Dar es Salaam. Good morning! The Chanzo is here with a rundown of major news stories reported in Tanzania on Tuesday, June 27, 2023.
Will DP World issue influence Tanzania’s 2025 electoral politics?
The debate around the necessity of an inter-governmental agreement between Tanzania and Dubai that would allow the latter’s multinational logistics company DP World to operate the Dar es Salaam port has been so consistent that some have started to think about its possibility of influencing the 2025 electoral politics.
On June 10, 2023, lawmakers unanimously endorsed the controversial deal that continues to polarise the nation, with division in opinion between its supporters and critics appearing as clear as day. The government and the ruling Chama cha Mapinduzi (CCM) party describe the agreement as “the best deal ever,” while activists and opposition parties describe it as “the worst.”
In the middle are religious leaders and legal experts who, while appreciating authorities’ efforts to attract investors into the country, are very clear in their analysis that if the agreement goes to implementation in its current form, Tanzania will lose more than it’ll benefit from it.
Sunday’s analysis by the Tanganyika Law Society represents many recommendations that others have shared to make the deal more favourable to Tanzania, which include, among other things, doing away with provisions that prevent parties from terminating the agreement due to material breaches.
Full story here.
Debate swirls around Samia’s decision to extend Juma’s tenure as Chief Justice
A senior Court of Appeal Justice has expressed concerns over President Samia Suluhu Hassan’s decision to extend Prof Ibrahim Hamis Juma’s tenure as Chief Justice, calling the decision “unconstitutional,” which threatens to implicate the Head of State in “a serious constitutional crisis.”
Justice Stella-Esther Mugasha expressed her concerns in an undated letter to the Chief Court Administrator, Elisante Ole Gabriel, after the latter informed the former of Samia’s decision of June 15, 2023, to extend Prof Juma’s tenure as the Chief Justice of Tanzania.
June 15 should have been the last day for Prof Juma to serve the position after turning 65, an age limit set by the constitution for anyone serving as Tanzania’s Chief Justice.
Article 118, subsection two, says that the Chief Justice shall hold the office until he attains the retirement age of the Justice of Appeal, which is 65, according to Article 120 of the constitution.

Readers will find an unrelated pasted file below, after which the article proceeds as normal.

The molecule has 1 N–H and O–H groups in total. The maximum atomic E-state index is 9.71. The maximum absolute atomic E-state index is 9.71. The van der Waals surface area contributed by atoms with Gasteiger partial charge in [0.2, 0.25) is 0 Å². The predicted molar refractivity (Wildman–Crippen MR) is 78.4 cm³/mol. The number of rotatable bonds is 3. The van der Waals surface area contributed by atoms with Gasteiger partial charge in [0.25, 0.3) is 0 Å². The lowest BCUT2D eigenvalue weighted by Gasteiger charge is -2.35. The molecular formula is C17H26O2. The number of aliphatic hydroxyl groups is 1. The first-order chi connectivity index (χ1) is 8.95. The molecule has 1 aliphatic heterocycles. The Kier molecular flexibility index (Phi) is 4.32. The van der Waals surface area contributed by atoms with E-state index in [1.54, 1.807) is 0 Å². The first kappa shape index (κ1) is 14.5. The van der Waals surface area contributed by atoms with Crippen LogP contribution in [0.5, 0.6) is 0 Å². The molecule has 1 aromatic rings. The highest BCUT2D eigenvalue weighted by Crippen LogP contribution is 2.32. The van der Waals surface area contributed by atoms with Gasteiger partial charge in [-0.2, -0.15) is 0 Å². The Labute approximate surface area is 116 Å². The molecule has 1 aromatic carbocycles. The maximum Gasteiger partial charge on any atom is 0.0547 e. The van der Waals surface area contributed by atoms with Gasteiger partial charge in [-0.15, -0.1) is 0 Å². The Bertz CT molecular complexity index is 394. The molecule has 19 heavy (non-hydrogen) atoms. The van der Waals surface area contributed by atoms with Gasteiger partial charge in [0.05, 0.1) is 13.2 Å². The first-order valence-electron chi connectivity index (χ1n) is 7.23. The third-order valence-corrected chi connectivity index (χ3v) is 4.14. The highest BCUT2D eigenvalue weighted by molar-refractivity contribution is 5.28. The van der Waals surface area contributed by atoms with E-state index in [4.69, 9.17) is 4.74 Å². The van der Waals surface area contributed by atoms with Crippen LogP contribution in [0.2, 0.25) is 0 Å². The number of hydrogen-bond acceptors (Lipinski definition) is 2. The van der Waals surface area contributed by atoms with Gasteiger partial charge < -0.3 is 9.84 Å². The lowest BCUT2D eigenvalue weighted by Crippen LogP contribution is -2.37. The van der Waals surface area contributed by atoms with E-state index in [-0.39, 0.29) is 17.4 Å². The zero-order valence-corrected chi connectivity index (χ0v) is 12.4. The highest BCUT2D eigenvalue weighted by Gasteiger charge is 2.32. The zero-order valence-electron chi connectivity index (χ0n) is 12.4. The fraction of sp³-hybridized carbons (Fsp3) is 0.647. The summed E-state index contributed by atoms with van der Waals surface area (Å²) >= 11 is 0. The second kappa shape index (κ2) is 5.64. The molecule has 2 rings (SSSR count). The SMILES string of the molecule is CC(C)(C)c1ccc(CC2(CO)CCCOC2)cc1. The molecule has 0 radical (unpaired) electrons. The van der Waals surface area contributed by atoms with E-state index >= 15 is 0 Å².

Prof Juma, born on June 15, 1958, became the sixth indigenous chief justice following his appointment in 2021 to replace Justice Mohamed Othman Chande, who retired according to the law. Before his appointment, Prof Juma served as Acting Chief Justice since 2017. He also served as Justice of the Court of Appeal.
Full story here.
Annual East Africa Philanthropy Conference kicks off in Zanzibar
The 8th Annual East Africa Philanthropy Conference kicks off in Zanzibar today as local charitable trusts, foundations, grant-making and non-grant-making organisations will deliberate on how African philanthropy can push the sector beyond conversations by specifically focusing on futuristic advancement, tireless generosity, and revitalising philanthropy.
Organised jointly by the East Africa Philanthropy Network (EAPN) and the Legal Service Facility (LSF), the event will take place from June 28 to June 30, 2023, at the Madinat Al Bahr Business & Spa Hotel, in Zanzibar, with over 300 practitioners and philanthropic organisations expected to attend.
In a statement on Tuesday, EAPN Chief Executive Officer Evans Okinyi said the event seeks to provide a platform for sharing experiences, collective reflection, and the curation and development of philanthropic and social tools and investment practices for the continent’s people and partners.
“The 8th EAPC is an in-person event aimed at spurring philanthropy actors towards engaging actionable tools to build a resilient sector by aligning to the changes inherent and unanticipated in the ecosystem and establishing collaborations that embrace the new demands of philanthropy while creating an environment for philanthropy to thrive,” Mr Okinyi said.
The three-day conference will allow industry players and practitioners to unpack the broader theme of ‘Systems Transformations Catalyzing Collective Action.’
Mr Okinyi said that collectively and collaboratively, the meeting will centre on how African philanthropy can push the sector beyond conversations by focusing on futuristic advancement, tireless generosity, and revitalising philanthropy.
“Distinguished practitioners and influential philanthropic entities from both regional and global domains will converge on a dynamic, inclusive, and outcome-driven platform for stakeholders in African and global philanthropy to engage in strategic deliberations, forge invaluable connections, introspect on accomplishments, and curate transformative initiatives that address prevailing sectoral accomplishments and hurdles,” he said.
A report that includes proposed actions and strategies for a more collaborative and connected philanthropic sector shall be distributed after the conference.
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